If you wish you could just live in a library, you'll be that much closer to your fantasy with an authentic library cart. Purchasing them new is kind of spendy, so check Craigslist or surplus stores for better deals.

With some creative repurposing, a giant wooden cable spool is turned into a wheel-o'-books.


These repurposed wooden crates are much, much cooler than cardboard banker boxes. You can always just dump your books into an appropriately vintage-looking crate, or you can get more creative by turning them into a coffee or side table. Either way, you'll get an inexpensive new piece with lots of storage.

Unexpected Locations

Don't limit yourself to the living room! Books can be stored anywhere, from the hallway to the bedroom to the kitchen to just any ol' place you can squeeze 'em in!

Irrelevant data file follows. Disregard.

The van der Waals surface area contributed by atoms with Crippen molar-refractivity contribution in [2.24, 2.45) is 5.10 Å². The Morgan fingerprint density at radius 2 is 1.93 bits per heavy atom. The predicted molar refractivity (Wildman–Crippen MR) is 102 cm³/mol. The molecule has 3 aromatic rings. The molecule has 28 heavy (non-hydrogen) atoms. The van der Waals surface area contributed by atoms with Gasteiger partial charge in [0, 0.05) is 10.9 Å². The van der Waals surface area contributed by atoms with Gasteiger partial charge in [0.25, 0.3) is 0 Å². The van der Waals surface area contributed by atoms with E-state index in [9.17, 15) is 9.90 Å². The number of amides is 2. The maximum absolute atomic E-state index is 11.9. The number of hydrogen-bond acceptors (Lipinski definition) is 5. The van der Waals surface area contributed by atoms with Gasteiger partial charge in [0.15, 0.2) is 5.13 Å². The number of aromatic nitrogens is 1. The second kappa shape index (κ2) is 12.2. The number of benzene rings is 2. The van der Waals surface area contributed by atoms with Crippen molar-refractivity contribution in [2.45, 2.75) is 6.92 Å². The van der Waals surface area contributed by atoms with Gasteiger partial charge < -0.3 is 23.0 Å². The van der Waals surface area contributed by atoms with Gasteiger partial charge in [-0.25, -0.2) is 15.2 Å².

Stacks and Stacks

They're stacked like this on purpose, see? Magazines always show coffee tables or etageres stacked with elegant, arty books, so pick out your best-looking editions and pile them up! And don't be afraid of stacking them high or using the floor, either. If you say you did it on purpose, it's not messy – it's artistic.

Maximize the Shelves You Have

This is going to be one of my own next projects. My steel bookshelf has very, very deep shelves and I have books in rows two-deep. By elevating the back row, I'll still be able to easily see my complete collection. IKEA's EXPEDIT has quite deep cubes, so if you have one of those, the hack above would be perfect.

Monday, July 21, 2014

Links roundup: Floating shelves, House Beautiful's small space tips, and a beautiful jewel box in Los Angeles